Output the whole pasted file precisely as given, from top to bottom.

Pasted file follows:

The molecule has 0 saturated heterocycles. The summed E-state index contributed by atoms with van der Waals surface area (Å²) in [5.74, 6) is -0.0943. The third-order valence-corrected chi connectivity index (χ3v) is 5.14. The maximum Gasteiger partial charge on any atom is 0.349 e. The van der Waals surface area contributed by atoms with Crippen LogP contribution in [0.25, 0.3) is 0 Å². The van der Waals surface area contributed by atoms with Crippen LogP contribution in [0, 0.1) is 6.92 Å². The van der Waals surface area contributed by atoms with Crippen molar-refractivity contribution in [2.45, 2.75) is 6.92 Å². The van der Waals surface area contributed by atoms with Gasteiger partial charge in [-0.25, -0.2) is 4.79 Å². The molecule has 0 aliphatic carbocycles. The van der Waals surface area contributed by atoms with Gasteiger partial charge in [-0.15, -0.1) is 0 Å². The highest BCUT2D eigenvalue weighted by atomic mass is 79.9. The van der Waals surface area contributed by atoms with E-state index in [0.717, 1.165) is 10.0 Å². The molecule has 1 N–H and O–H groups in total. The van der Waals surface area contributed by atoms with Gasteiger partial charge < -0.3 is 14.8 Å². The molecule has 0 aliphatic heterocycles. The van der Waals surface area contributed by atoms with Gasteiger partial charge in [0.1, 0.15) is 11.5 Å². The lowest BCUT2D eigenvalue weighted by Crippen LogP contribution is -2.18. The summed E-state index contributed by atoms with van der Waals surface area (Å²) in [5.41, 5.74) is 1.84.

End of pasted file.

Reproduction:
The molecule has 0 saturated heterocycles. The summed E-state index contributed by atoms with van der Waals surface area (Å²) in [5.74, 6) is -0.0943. The third-order valence-corrected chi connectivity index (χ3v) is 5.14. The maximum Gasteiger partial charge on any atom is 0.349 e. The van der Waals surface area contributed by atoms with Crippen LogP contribution in [0.25, 0.3) is 0 Å². The van der Waals surface area contributed by atoms with Crippen LogP contribution in [0, 0.1) is 6.92 Å². The van der Waals surface area contributed by atoms with Crippen molar-refractivity contribution in [2.45, 2.75) is 6.92 Å². The van der Waals surface area contributed by atoms with Gasteiger partial charge in [-0.25, -0.2) is 4.79 Å². The molecule has 0 aliphatic carbocycles. The van der Waals surface area contributed by atoms with Gasteiger partial charge in [-0.15, -0.1) is 0 Å². The highest BCUT2D eigenvalue weighted by atomic mass is 79.9. The van der Waals surface area contributed by atoms with E-state index in [0.717, 1.165) is 10.0 Å². The molecule has 1 N–H and O–H groups in total. The van der Waals surface area contributed by atoms with Gasteiger partial charge < -0.3 is 14.8 Å². The molecule has 0 aliphatic heterocycles. The van der Waals surface area contributed by atoms with Gasteiger partial charge in [0.1, 0.15) is 11.5 Å². The lowest BCUT2D eigenvalue weighted by Crippen LogP contribution is -2.18. The summed E-state index contributed by atoms with van der Waals surface area (Å²) in [5.41, 5.74) is 1.84.